NZX at a five year low

So the New Zealand stock exchange is at its lowest level in five years.  So what’s going on?

  1. Has the market been over-valued this whole time?
  2. Has the value of our capital (the implied future earnings of that capital) really fallen levels unseen in five years?
  3. Is the market over-reacting?
  4. Or finally, is the NZX-50 just massively unrepresentative of the actual performance of New Zealand capital?

However, to put our fall in perspective, the US S&P has just hit a 12 year low – and that is a much broader index.  I find it hard to believe that the value of capital in the US is down to its 1997 level …

The financial crisis explained in simple terms

This email was passed on to me by my office manager. It makes what happened seam absurd:)

Heidi is the proprietor of a bar in Berlin. In order to increase sales, she decides to allow her
loyal customers - most of whom are unemployed alcoholics - to drink now but pay later. She keeps
track of the drinks consumed on a ledger (thereby granting the customers loans).

Read more

Unemployment over 11%?

NZI has suggested that unemployment may go over 11%.  Now although it sounds like this estimate is no more than random conjecture (the countries in the Rogoff study are not comparable to the New Zealand case), it is still worth putting what this means in some historical context.

unemploySource (Infoshare)

The time axis above gives us the “number of quarters”.

So during the recession of the late 80’s in NZ, when we suffered a massive shock to wealth (falling stocks), bank failures, threats of a credit downgrade, tightening fiscal policy (because of our high sovereign debt), tight monetary policy, a falling terms of trade, structural adjustments in the economy (as we dumped tariffs etc), and we had relatively inflexible labour and goods markets – unemployment peaked at 10.9%.

Now even if we believed the situation in NZ is as dire now (I think it is in some places overseas – but not here) it is important to note that it took five years for unemployment to get from 4% to 10.9%.  Even in a worst case scenario I think we can expect the adjustment to be similarly elongated this time.

Refusing bailouts: Sweden

The raging capitalist nation of Sweden has stated that they are against government bailouts for manufacturers (ht Econlog):

“Voters picked me because they wanted nursery schools, police and nurses, and not to buy loss-making car factories,” Enterprise and Energy Minister Maud Olofsson told Swedish public radio.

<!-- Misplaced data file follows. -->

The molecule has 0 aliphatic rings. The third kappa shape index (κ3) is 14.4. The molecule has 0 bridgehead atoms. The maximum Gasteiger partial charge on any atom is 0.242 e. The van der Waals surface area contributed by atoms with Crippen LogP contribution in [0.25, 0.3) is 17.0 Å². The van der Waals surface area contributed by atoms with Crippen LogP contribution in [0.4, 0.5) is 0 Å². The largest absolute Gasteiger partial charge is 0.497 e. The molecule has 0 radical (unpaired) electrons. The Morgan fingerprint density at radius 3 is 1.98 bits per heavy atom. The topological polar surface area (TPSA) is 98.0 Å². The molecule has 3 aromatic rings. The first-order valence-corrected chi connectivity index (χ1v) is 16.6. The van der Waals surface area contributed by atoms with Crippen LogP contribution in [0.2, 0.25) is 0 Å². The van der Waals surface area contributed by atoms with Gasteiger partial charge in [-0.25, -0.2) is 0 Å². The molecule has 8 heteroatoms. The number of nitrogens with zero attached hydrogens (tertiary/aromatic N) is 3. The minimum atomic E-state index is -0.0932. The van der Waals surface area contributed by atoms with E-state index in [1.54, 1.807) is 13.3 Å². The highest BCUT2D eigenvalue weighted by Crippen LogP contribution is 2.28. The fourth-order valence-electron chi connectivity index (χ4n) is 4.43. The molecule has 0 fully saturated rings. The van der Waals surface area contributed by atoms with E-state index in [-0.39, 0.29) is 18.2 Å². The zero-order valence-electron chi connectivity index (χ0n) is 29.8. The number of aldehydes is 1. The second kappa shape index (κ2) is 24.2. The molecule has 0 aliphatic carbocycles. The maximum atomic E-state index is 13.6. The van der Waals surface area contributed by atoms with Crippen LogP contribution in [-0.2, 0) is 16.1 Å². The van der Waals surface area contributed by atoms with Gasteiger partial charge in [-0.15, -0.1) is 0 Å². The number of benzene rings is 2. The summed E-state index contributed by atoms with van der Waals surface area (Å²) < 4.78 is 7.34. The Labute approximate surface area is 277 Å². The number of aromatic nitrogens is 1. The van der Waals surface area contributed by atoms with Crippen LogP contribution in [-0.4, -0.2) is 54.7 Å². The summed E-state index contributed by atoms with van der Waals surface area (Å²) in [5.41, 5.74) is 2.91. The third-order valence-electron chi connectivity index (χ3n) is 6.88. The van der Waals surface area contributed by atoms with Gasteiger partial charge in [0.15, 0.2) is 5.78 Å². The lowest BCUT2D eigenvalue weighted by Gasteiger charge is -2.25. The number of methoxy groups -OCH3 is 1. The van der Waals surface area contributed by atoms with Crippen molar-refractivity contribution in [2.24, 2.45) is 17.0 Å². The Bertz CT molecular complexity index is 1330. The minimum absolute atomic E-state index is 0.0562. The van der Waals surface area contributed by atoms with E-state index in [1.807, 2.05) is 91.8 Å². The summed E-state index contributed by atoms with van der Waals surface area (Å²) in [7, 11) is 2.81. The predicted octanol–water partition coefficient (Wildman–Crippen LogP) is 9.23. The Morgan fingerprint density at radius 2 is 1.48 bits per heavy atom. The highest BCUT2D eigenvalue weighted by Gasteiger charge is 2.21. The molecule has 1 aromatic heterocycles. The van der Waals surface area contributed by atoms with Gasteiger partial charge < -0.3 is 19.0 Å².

Very cool.

In other news I caught wind of a World Bank paper that said New Zealand was more protectionist than Europe – these are crazy times we live in 😛

Why Black?

You may be wondering why our website is black today, we have joined the New Zealand internet blackout protest against the new Guilt Upon Accusation law ‘Section 92A’ that calls for internet disconnection based on accusations of copyright infringement without a trial and without any evidence held up to court scrutiny. This is due to come into effect on February 28th unless immediate action is taken by the National Party.

Note that this law was passed by the previous Labour government, but inaction by the National government is just as bad….

More information available here

LEANZ March 09 Auckland Seminar

This month’s seminar by the Law and Economics Association of New Zealand (LEANZ):

Topic: Perspecitves on the ‘credit crunch’ and the state of finance markets

Speaker: Brendan O’Donovan, Chief Economist, Westpac

Date: Tuesday 10 March 2009

Venue: Chapman Tripp, Level 35, ANZ Centre, 23 Albert Street, Auckland

Time: 5:15 pm for a 5:30 pm start, followed by refreshments

RSVP: to: jenniene.fleming@chapmantripp.com

Topic

As talk of the ‘credit crunch’ has given way to assessments of how long and how deep a recession will be, it is more important than ever to get an informed perspective on the negative and positive features of financial markets here and abroad.

Speaker

Brendan O’Donovan has been Chief Economist with Westpac since 2003. Previously he has worked as Chief Economist for National Bank and worked as a macro-economist at the NZ Institute of Economic Research. Brendan has been published in NZ and international journals. He is a regular on the speaker circuit and is frequently providing comment to the media.